The reported SPY close of $292.45 occurred around 4:00, not 4:15. From what I see, SPY rose in after-hours trading and reached $292.84 at 4:15. This is nearly in line with the price of the option, which can trade until 4:15.
Fidelity is providing stale quotes.
The SPY's 4:00 PM close was $292.45 but the last trade in the SPY 8/21 292 call was as you posted:
$0.86 bid x $0.94 ask
This option quote occurred at 4:14:59 PM at which time the SPY was at $292.86 x $292.89
The market maker has no incentive to offer the exact intrinsic value so the option quote will always be a ...
As you note, charts typically show the value at expiration. My broker will also show a midpoint along with the current price curve. This seems to be what you want.
As Bob notes, these values can all be calculated with an option pricing model, typically Black-Scholes (as D noted).
In the graph above, each line is showing profit (loss) vs price, at a given ...
How do we create a chart modeling all that?
You could create a contour (3-D) plot with the following axes:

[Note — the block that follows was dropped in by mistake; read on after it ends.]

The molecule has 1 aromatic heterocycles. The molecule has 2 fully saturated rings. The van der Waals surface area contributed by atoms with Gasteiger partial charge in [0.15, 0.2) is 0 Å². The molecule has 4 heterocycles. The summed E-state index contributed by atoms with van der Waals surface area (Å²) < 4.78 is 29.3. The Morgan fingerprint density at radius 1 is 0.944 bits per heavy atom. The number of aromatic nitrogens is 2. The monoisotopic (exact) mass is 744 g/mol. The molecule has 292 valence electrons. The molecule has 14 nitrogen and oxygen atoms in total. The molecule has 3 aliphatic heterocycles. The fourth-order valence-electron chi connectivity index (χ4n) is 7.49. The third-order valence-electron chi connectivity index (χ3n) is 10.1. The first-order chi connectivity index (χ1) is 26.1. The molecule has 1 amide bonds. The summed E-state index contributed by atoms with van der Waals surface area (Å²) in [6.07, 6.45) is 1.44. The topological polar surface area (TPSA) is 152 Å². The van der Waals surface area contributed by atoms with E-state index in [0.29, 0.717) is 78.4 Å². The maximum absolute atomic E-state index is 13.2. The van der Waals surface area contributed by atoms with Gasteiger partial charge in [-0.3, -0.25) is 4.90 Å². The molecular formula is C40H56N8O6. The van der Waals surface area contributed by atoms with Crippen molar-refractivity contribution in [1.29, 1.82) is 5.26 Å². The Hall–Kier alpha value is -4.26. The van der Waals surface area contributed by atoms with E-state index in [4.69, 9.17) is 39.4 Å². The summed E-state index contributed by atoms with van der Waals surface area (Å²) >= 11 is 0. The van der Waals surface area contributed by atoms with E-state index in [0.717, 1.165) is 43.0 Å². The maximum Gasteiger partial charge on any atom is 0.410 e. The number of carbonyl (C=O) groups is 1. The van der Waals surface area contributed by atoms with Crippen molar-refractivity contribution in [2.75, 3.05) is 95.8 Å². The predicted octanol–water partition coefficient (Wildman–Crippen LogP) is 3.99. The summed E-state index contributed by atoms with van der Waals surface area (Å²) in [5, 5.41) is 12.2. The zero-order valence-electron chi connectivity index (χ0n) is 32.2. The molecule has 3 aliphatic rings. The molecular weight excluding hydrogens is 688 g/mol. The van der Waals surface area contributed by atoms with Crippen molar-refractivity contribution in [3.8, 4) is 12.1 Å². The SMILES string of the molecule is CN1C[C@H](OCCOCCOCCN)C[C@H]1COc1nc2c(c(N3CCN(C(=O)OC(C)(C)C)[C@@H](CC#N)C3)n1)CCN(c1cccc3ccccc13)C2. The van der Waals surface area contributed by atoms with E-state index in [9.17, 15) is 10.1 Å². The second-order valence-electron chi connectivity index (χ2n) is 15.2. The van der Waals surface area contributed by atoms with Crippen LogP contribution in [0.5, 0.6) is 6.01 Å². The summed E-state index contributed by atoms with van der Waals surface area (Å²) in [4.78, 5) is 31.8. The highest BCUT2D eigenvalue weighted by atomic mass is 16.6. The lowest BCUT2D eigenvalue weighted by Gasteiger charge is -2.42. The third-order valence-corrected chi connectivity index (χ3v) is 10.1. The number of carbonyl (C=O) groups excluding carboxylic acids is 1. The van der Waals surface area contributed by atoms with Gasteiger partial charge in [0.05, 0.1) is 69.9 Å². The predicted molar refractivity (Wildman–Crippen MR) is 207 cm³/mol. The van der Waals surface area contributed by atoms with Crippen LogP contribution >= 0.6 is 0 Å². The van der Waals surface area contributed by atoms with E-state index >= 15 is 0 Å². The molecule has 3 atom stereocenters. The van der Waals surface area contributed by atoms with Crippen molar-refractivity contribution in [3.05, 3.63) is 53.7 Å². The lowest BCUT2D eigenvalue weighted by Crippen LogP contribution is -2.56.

Time to maturity
Since option value is easy to compute with the Black-Scholes model for various strikes and TTMs (keeping other inputs constant), it should be a straightforward plotting exercise. I would expect the ...
ATM options have the most theta, theta does not change linearly with time, and rate of change of intrinsic value decreases the further away from ATM the option is (an option $10 ITM may only have $7 intrinsic value).
An option $10 ITM will have $10 of intrinsic value.
Delta will depict the rate of change of intrinsic value
Typical option graphs are ...
There are 3 expiration cycles for stocks:
January: January, April, July, October
February: February, May, August, November
March: March, June, September, December
All optionable stocks will have the current month, the following month and the next two months in the cycle. If the stock has LEAPs, there will be two subsequent January expirations as well. ...
The premium received is unrestricted and is yours to do whatever you want with it.
A cash-secured short put requires that you have the cash in your account to buy the stock if you are assigned. It doesn't matter what the source of the cash is.
In your example, your CSP requirement is $9,000. Since the premium received from writing the $90 put is $1,000 ...